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Four Key Retail Market Trends Sweeping the Industry Right Now

We often visit the neighbourhood’s Walmart, Target, Tesco, Sainsbury’s, Boots, Carrefour for our everyday retail needs. Although we continue to buy goods from these brands, our lifestyles and external events have changed the way we shop over the years. This blog is about four key drivers that have been pivotal in the retail industry and how they have contributed to transforming these businesses for the better.

Key drivers

Physical Stores to Online Channels

The retail industry went through an apocalypse in the past decade when over 12,000 physical stores across many retailers closed down in North America owing to factors like over-expansion of malls, rising rents, bankruptcies, low quarterly profits outside holiday binge spending, delayed effects of the great recession, and shifts in spending habits[1]. However, previous statistics show that retail spending is increasing year on year. So where is all the sales happening if not at stores?

Due to the increasing usage of the internet connectivity and its penetration, online shopping has been a major driver for the retail industry. The Global Consumer Insights Survey 2019[2] shows that almost a third of consumers buy products online weekly or more frequently, up by 5% year-on-year (refer figure 1). As a result, consumer shopping habits have largely shifted from physical stores to digital channels like e-commerce websites and mobile apps.

Figure 1: Frequency of online shopping (Global Consumer Insights Survey 2019)

Further, actual numbers in the predicted environment show a growing number of mobile computing devices, smartphones and mobile payments driving consumer spending in retail. More often, today’s consumers shop on smartphones more often than on personal computers[3]. As a result, online retail industry alone has been valued at USD 23,460 billion in 2017 and is expected to register a CAGR of 5.3% during the forecast period (2018–2023), to reach USD 31,880.8 billion by 2023[4].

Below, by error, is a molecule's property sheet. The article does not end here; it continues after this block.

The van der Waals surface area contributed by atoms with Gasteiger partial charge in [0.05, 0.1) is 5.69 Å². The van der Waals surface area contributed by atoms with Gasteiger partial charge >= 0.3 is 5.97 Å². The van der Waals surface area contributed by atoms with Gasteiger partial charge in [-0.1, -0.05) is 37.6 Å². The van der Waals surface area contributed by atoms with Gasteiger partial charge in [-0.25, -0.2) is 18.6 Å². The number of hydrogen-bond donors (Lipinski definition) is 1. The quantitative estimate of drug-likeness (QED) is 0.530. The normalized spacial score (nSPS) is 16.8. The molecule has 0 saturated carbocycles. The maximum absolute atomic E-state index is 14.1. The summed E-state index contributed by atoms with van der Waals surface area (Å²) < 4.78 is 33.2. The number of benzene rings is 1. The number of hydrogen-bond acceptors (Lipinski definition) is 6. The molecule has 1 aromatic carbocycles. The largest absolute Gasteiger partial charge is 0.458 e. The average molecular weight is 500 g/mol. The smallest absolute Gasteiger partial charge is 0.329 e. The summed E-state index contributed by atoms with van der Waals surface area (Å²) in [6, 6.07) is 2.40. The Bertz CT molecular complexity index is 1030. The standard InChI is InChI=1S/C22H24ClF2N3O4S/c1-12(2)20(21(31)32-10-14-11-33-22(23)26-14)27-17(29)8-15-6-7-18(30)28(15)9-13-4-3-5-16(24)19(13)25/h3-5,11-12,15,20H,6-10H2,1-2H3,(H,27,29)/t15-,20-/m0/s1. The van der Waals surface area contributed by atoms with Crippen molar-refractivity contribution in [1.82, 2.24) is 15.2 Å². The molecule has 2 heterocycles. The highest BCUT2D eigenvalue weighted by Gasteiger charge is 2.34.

Omni-channel Experiences

Today consumers are not only using one channel to shop, they are engaged with retailers through several touch points. Hence, omni-channel experiences are on the rise; in 2016, compared to 7% of online-only buyers, the remaining majority or 73% of shoppers said they use multiple channels during their shopping journey[5]. Interestingly, these shoppers spent more time on shopping, spent more money than online shoppers and were also known to be more loyal.

Walgreens mobile retail app is popular amongst its consumers in the United States for the omni-channel experience it provides across all interfaces. The app allows users to manage pharmacy prescriptions, fill out rapid refill requests, and find deals on products in stores. Further, customers can place orders online or via the app that they can pick up at the nearest location. Overall, it complements the in-store experience. This requires the customer to be connected with the mobile app to sales fulfillment operation, inventory, available promotions from suppliers and more information equally offered within the store. Having an isolated customer database or gamut of disparate systems will not help, rather these systems need to work together to provide the omni-channel experience.